Small cap is also significantly more domestically focused than large cap. The large-cap overseas revenues are c30% of total versus only c21% for the small-cap MSCI indices. This was arguably a disadvantage coming into this crisis, with the US set to see one of the largest GDP slowdowns globally. Though this may be mitigated in the eventual economic recovery given the dramatic relative US policy response, with 14%/GDP fiscal stimulus and unlimited quantitative easing (QE).
The case for small cap?
Likely to outperform in a rebound
Small cap dramatically outperformed in the 12 months from the US market trough in 2002 despite outperforming in the prior crash and in 2009 by over 25pp, the best of the main factors.
Growth remains similar
Small-cap 10-year average EPS growth is near 20% versus 11% for large cap. The relative outlook is currently more mundane, with both forecast to see 0 to -5% on a 12-month forward EPS basis, and with relative earnings revision ratios similarly bad for both small and large.
Factor tilts to value vs. quality and volatility
The MSCI US small cap index is moderately overweight the value factor (relatively inexpensive stocks) whilst meaningfully underweight the quality (sound balance sheets) and low volatility (lower risk) stocks. It is only modestly underweight momentum and dividend yield factors.
What is small cap anyway?
Small-cap definitions vary significantly and impact both performance and index weights. The MSCI Small Cap definition is the bottom 15% of investable market cap. This gives the largest US small cap a cUS$11bn market cap. By contrast, FTSE Russell focuses on the bottom 10% of the market, with the largest stock having a cUS$5bn market cap. Finally, the S&P 600 index is focused on the bottom 3% of the market, with the largest stock market cap at cUS$4.4bn.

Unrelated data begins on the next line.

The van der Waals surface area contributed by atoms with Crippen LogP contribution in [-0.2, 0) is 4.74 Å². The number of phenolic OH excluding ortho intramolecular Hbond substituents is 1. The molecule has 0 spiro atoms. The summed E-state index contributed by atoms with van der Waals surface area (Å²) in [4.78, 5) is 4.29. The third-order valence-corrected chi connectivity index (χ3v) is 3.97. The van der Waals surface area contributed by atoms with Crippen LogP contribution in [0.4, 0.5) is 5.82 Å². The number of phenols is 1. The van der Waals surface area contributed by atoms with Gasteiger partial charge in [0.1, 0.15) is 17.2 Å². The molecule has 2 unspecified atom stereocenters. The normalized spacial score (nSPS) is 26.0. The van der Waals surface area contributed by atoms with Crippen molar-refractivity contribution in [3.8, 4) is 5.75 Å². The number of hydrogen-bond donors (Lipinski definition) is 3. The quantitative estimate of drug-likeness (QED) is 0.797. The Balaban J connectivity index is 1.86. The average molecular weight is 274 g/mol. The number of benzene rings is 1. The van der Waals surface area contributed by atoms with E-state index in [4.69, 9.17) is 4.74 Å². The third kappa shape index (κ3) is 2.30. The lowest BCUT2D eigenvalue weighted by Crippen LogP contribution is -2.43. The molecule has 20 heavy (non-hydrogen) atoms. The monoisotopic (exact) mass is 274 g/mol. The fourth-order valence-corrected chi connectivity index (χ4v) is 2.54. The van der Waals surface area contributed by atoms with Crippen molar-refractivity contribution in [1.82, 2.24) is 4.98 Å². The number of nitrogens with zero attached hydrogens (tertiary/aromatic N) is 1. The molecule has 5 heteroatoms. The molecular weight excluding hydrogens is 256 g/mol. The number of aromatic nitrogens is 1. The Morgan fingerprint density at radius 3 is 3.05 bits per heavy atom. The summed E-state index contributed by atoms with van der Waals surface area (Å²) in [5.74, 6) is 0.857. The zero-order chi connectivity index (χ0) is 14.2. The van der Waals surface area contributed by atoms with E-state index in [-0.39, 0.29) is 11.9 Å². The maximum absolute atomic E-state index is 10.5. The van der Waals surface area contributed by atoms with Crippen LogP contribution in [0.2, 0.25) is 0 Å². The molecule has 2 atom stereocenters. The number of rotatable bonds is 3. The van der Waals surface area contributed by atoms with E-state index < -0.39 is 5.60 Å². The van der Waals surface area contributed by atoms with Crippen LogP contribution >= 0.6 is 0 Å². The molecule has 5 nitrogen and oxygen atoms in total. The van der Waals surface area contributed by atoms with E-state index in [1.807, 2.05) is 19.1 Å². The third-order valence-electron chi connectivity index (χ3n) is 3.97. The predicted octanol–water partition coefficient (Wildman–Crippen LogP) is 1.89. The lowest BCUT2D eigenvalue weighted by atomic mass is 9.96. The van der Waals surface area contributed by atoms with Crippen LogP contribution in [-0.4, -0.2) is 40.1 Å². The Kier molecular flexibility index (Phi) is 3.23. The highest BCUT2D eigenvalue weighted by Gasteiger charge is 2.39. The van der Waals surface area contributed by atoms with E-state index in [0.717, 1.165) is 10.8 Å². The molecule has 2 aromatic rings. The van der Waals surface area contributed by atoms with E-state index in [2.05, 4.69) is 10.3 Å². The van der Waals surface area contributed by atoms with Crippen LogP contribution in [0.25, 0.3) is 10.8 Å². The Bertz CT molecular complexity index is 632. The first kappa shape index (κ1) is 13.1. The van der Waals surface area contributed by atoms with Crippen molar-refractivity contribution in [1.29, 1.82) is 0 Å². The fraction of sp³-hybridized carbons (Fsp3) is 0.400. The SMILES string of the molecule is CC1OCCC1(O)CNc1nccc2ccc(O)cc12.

Ways to invest
The largest and broadest US small-cap ETFs are the iShares Core S&P Small Cap ETF (IJR) with a cUS$33bn size, the FTSE Russell 2000 ETF (IWM), with a US$32bn market cap, and Vanguard's Small Cap ETF (VB), with a US$20bn size. The largest small cap growth ETF is Vanguard's VBK, with a US$8bn size, and the largest value focused small-cap ETF (VBR) with a US$10bn size.
Risks: Deeper recession and FAANGM dominance
We highlight two particular risks to our positive US small-cap view from a longer and deeper recession and from a continuance of FAANGM dominance.
- The recession could deepen and high-yield spreads stay high for an extended period. The US is already facing one of the largest GDP falls of any country globally, and this has driven an unprecedented policy response. A unsuccessful gradual reopening of the US economy or a second wave of infections could lengthen and deepen the recession and keep high-yield bond spreads above average levels. All this would impact the small-cap relative performance.
- Continued FAANGM dominance. A significant portion of the large-cap outperformance in recent years has been driven by the FAANGM stocks - the six largest tech related US stocks. These now represent 20% of the S&P 500, double the weighting of only five years ago. We expect these stocks to come out of the crisis stronger than going in. This could continue to "crowd out" small-cap performance.
Conclusion: Small cap one of our favorite cyclical recovery plays
The US small-cap price performance has lagged versus large caps, both in the market crash and in the prior year. Market concerns have been focused on high leverage, cyclical index composition, and domestic focus. We now believe small caps are attractive. The valuation premium is at a decade low, earnings revisions and outlook are no worse than for large cap, whilst the Fed is intervening in the high-yield credit market. The attractive IT and Healthcare are the two largest small-cap sectors, and small cap has traditionally led in the market recovery. Small cap, real estate, and Europe are our select cyclical recovery allocations with the best risk/reward.
This article was written by